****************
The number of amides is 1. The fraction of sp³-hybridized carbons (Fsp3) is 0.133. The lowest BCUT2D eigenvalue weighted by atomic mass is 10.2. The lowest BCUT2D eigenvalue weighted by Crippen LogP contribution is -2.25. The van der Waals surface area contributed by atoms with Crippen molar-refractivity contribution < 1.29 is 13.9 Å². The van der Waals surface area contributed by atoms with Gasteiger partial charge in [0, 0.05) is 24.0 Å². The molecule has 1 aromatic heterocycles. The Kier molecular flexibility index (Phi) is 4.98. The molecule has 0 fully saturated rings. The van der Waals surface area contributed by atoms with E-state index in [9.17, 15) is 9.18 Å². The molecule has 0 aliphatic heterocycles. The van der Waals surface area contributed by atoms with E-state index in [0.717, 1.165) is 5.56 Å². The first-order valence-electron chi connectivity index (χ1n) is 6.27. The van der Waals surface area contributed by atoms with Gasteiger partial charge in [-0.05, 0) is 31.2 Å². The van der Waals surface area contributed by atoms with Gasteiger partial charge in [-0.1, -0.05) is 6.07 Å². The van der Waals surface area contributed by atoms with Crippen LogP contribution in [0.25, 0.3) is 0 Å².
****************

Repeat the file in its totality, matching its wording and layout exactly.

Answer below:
The number of amides is 1. The fraction of sp³-hybridized carbons (Fsp3) is 0.133. The lowest BCUT2D eigenvalue weighted by atomic mass is 10.2. The lowest BCUT2D eigenvalue weighted by Crippen LogP contribution is -2.25. The van der Waals surface area contributed by atoms with Crippen molar-refractivity contribution < 1.29 is 13.9 Å². The van der Waals surface area contributed by atoms with Gasteiger partial charge in [0, 0.05) is 24.0 Å². The molecule has 1 aromatic heterocycles. The Kier molecular flexibility index (Phi) is 4.98. The molecule has 0 fully saturated rings. The van der Waals surface area contributed by atoms with E-state index in [9.17, 15) is 9.18 Å². The molecule has 0 aliphatic heterocycles. The van der Waals surface area contributed by atoms with E-state index in [0.717, 1.165) is 5.56 Å². The first-order valence-electron chi connectivity index (χ1n) is 6.27. The van der Waals surface area contributed by atoms with Gasteiger partial charge in [-0.05, 0) is 31.2 Å². The van der Waals surface area contributed by atoms with Gasteiger partial charge in [-0.1, -0.05) is 6.07 Å². The van der Waals surface area contributed by atoms with Crippen LogP contribution in [0.25, 0.3) is 0 Å².